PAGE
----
Personal Blog of Mustafa Basgun

Simple Experiment with LINQ

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LINQ, Language Integrated Query, is a new feature in the version of 3.5. I haven’t had a chance to play with it before, so I thought making some 101 type simple experiments would be a great starting point.

When you create a new ASP.NET web project with VB.NET in VWD 2008, web.config file already comes with the required assemblies and namespaces.


Let’s have a simple array with some different country names in it, and try to find the country names starting with letter A within this array by using non-LINQ (which I call “traditional”) and LINQ ways.


In order to see the basic usage of LINQ, I will use the literal control.

First literal will show the results when CNames is looped through all country names and all these country names are checked whether they start with A or not, whereas second literal will show the result of its associated LINQ query.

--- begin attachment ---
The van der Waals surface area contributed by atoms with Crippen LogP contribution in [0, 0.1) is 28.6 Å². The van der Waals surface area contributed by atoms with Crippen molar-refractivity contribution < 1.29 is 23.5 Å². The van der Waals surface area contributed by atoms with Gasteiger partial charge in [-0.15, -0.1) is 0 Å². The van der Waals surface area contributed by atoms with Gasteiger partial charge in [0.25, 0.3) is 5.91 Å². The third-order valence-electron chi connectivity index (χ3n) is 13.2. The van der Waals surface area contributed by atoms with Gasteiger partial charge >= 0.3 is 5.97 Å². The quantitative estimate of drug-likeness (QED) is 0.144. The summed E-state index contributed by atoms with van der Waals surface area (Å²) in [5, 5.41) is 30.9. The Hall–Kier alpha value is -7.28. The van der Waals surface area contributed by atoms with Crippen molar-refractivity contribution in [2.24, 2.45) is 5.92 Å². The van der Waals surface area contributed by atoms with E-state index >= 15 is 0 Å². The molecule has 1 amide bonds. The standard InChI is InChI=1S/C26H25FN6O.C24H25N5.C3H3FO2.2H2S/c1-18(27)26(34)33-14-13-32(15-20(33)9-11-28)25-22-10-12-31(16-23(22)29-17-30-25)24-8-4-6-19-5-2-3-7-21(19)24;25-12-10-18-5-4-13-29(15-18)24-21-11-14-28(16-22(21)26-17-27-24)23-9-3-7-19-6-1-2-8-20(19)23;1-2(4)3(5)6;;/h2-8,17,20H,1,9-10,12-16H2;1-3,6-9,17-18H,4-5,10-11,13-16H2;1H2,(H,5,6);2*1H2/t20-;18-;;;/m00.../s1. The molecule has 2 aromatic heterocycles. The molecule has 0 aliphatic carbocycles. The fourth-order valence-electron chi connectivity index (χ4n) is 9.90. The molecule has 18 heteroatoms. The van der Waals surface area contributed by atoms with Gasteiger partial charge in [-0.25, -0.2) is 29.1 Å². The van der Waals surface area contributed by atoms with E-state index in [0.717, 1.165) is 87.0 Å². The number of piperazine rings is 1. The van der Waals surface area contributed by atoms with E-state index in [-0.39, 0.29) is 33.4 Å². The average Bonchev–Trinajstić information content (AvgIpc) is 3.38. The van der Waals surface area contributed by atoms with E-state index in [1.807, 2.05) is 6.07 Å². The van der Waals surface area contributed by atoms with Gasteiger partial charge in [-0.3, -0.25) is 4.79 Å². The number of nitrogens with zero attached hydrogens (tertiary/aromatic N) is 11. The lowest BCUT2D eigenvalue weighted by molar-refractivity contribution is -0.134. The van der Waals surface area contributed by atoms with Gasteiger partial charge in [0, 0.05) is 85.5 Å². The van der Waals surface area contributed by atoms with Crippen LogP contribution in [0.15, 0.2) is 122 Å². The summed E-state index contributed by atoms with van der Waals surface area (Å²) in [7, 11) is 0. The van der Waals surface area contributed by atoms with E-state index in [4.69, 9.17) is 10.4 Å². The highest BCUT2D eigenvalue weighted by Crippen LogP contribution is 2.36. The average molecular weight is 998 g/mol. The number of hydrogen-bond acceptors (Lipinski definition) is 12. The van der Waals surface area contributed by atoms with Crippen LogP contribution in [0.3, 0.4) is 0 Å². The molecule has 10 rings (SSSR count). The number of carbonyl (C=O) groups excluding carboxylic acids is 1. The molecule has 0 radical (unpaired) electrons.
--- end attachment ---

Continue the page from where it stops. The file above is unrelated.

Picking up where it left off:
Pay attention to the Order By part of the query which sorts the result easily.

Now, I will use a DropDownList control in order to see what happens if I would use the result of a LINQ query as a direct data source.

Like in the “literal” approach, first dropdown will show the results when CNames is looped through all country names and selected country names will added to an arraylist (which will be the data source of this first dropdown) in order to have a sorting capability. For the second dropdown, I will set the result of LINQ query as a direct data source to it.

The concept of “data source” is now having an evolution with LINQ. Depending on the application scenarios, I guess anything can be a direct data source for the data controls.

After writing all these codes, browser looks like:


I haven’t touched to LINQDataSource yet, but this post gives me the enough initial opinion that LINQ seems to be a great addition to the language. It makes more sense to me when I read the LINQ’ed code as a developer point of view, and I believe it would be easier to enhance or modify the application when its code is more readable. The only issue is I have been used to the syntagm of “Select From Where” instead of using From at the beginning and Select later. Anyway, I will get used to it.


To play around with this sample, you can download the code via here. For deeper LINQ posts, visit ScottGu’s Blog.


Written by Mustafa Basgun

January 5, 2008 at 5:00 PM

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